The Future Fund, set up in 2004, is an independent fund where the government deposits surplus cash to make sure it can pay superannuation to retired civil servants in years to come.
Its wealth stands at just over $70 billion, and could be as high as $140 billion by 2020. So, we're talking about phenomenal sums of money. But who, at the end of the day, has the power to influence how it is managed?
The fund is overseen by a board of "guardians" whose chairman, as of today, is David Gonski.
The guardians are selected by the government for their expertise in investment management. They work independently from the government and are responsible for investing the funds. The chairman is ultimately responsible for managing the funds and for keeping the government up to speed on any investment losses or issues.
But – and this is a crucial 'but' – the fund has a separate management. It is this management who really run things by advising and guiding the board every step of the way. They, ultimately, have the power.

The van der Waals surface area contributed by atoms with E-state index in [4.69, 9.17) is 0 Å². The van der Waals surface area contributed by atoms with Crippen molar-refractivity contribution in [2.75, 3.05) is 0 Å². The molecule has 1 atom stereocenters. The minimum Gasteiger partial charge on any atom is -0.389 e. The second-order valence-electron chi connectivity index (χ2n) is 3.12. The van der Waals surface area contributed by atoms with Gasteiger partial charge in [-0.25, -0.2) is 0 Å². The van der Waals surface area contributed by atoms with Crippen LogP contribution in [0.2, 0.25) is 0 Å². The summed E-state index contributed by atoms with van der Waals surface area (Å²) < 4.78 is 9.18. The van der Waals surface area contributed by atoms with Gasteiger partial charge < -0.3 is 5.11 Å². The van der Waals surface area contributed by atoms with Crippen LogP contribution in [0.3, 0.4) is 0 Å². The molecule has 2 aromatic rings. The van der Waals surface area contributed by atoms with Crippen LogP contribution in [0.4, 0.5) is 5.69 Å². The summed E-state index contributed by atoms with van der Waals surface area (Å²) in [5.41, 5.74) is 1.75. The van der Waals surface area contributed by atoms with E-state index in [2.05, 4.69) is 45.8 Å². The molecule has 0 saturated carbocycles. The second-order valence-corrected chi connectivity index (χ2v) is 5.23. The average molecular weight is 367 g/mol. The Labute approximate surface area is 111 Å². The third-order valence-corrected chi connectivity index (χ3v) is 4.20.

The management team consists Mark Burgess, an investment manager whose clients have included Credit Suisse, Colonial First State Investments and American Express BT, and David Neal, the consultant who set up The Future Fund in the first place.
Burgess, who has been the fund's general manager for 12 months, is stepping up his PR and informing taxpayers of where the bulk of the fund's investments lie. This week, for example, he hosted an open day with Melbourne University – not only to share information but also to attract new talent.
What is known is that about 74% of the fund's assets are invested offshore, and just 10% in Australian equities.
We are yet to hear Gonski's specific plans and ambitions for his role as board chairman. But we do know he will have to follow management advice and go through the government if he wants to make changes.
As chairman of ASX Group, Investec Bank, Coca-Cola Amatil and Ingeus Ltd, a director of Singapore Airlines, he clearly knows his business stuff.
So, can he be trusted with what is, essentially, our money?
The federal government clearly trusts him, as it recently appointed him to conduct a review of school education.
Gonski has said he will quit his ASX role and some of his other posts to prevent conflicts of interest.
And he has given his word, saying earlier this week that he will "give back to Australia". "I see it as something I can do for Australia," he said. "I can't play football and I can't act or sing, so maybe I can use the experiences I've had."